Époisses de Bourgogne is a cheese made in the village Époisses, which is in the département of Côte-d'Or in France. It is located around halfway between Dijon and Auxerre.
Commonly referred to as Époisses, it is a pungent unpasteurized cows-milk cheese. Smear-ripened, it is circular at around either 10 centimetres or 18 centimetres in diameter, with a distinctive soft red-orange colour. It is sold in a circular wooden box, and is often served with Trappist beer or even Sauternes rather than a red wine.
Napoleon was a particular fan of the cheese, and the famous epicure Brillat-Savarin himself classed it as the "king of all cheeses".
At the first stage of manufacture, the whole milk is heated to around 30 °C with the coagulation lasting for at least 16 hours. The fragile curds are drained in moulds, and the whey then allowed to run off. Around 48 hours later the cheese is removed, salted, and placed on racks to dry; once dry, it is moved to cellars to mature.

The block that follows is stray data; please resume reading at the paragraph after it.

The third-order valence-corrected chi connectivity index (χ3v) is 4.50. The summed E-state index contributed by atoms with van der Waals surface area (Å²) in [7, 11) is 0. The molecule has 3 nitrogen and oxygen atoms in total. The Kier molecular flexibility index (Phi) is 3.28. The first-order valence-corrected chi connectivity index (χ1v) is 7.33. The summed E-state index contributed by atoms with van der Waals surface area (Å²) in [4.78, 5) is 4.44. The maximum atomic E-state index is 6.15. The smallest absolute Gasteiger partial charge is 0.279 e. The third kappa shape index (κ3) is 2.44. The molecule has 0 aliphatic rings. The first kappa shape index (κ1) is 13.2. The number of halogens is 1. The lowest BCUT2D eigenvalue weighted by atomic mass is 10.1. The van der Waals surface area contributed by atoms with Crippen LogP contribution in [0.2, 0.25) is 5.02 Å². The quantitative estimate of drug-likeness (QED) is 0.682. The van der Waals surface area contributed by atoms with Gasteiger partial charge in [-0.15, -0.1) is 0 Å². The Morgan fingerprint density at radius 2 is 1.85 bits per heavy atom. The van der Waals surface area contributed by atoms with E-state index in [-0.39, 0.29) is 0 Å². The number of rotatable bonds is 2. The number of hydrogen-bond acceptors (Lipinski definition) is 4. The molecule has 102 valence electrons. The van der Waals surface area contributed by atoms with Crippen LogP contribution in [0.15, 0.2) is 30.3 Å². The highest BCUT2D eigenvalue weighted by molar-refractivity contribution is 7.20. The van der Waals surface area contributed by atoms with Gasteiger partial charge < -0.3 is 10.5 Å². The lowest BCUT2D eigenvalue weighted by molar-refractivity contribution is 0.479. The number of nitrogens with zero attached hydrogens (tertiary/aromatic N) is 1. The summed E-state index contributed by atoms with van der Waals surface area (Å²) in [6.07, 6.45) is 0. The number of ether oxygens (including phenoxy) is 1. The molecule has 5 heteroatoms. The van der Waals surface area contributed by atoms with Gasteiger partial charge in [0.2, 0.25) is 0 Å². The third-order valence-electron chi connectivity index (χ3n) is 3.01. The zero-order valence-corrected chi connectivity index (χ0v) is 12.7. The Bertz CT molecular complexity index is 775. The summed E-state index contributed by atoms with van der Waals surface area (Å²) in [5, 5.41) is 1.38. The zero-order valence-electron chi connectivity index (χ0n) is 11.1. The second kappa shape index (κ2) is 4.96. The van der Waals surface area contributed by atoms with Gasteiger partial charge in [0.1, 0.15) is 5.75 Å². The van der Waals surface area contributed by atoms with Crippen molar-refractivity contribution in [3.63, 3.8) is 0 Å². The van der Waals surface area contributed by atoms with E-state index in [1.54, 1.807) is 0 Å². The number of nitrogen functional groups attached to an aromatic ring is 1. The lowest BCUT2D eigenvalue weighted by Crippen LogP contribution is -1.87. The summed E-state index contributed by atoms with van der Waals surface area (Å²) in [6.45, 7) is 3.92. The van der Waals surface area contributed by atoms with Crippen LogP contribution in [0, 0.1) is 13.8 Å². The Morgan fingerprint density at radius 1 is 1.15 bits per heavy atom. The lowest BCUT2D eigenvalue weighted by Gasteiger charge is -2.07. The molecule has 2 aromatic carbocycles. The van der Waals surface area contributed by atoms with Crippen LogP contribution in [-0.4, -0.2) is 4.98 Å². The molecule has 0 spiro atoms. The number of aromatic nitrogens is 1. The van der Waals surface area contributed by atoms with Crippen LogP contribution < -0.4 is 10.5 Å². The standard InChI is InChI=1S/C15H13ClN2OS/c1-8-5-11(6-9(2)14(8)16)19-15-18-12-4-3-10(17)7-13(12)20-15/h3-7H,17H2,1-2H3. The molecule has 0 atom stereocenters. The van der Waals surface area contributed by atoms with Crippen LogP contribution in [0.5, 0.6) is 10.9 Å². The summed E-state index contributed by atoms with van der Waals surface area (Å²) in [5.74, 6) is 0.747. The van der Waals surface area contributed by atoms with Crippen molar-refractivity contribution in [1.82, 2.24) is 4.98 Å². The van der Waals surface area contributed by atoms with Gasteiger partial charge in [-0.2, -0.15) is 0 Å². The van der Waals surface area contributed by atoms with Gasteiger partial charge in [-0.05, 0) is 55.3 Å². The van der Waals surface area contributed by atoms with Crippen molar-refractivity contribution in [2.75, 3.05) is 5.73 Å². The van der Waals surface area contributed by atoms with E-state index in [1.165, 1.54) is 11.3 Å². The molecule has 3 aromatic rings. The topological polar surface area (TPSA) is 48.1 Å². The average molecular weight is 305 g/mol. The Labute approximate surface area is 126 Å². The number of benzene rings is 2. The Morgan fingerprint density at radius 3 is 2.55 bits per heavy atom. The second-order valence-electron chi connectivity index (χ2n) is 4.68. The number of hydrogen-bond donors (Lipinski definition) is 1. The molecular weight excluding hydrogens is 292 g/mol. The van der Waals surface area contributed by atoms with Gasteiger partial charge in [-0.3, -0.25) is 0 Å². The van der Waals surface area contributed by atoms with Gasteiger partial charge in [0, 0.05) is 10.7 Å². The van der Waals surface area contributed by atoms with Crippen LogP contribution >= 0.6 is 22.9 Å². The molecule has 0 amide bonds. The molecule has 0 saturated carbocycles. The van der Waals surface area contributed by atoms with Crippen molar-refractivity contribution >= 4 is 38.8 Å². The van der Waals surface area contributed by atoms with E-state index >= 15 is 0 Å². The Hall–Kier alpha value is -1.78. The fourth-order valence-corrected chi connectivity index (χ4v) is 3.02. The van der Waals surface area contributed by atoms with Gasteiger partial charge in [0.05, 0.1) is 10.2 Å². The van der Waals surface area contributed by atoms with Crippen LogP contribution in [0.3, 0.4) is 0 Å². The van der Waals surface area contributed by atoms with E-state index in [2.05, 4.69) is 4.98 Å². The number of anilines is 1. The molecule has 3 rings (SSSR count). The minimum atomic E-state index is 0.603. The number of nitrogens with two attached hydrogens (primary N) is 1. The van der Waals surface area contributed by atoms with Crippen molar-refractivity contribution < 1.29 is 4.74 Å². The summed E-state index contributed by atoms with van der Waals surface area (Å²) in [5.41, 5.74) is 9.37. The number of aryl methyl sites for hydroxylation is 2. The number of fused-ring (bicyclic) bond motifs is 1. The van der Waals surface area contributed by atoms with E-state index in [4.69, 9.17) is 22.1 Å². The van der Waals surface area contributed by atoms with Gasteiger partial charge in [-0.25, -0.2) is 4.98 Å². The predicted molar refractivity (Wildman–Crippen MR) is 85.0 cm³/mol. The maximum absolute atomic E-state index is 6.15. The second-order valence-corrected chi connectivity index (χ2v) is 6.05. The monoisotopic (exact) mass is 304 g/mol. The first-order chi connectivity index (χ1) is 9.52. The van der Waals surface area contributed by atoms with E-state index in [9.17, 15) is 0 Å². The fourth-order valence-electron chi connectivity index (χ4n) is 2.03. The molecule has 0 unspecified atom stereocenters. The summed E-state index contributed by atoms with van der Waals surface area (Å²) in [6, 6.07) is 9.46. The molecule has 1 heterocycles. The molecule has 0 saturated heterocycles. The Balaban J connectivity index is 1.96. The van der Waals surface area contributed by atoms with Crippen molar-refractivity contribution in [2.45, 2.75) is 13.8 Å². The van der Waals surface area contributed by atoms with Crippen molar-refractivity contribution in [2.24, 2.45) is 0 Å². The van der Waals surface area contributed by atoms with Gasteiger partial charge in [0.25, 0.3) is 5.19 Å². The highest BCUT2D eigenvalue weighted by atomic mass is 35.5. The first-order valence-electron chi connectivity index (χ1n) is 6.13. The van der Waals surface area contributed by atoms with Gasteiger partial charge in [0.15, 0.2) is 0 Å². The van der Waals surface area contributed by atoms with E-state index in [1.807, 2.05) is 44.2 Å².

Each cheese is rinsed up to three times per week in a mixture of water and marc, and brushed by hand to spread the bacteria evenly over the surface. The yeast and fermenting agents produce the distinctive orange-red exterior, as it develops over a period of around six weeks.
In 1991, the cheese was awarded AOC status, which states that the manufacture must follow the following rules:
The milk's coagulation must be performed by lactic acid and continue for 16 hours.
The curd must be cut roughly as opposed to being broken.After drainage, only dry salt may be used.
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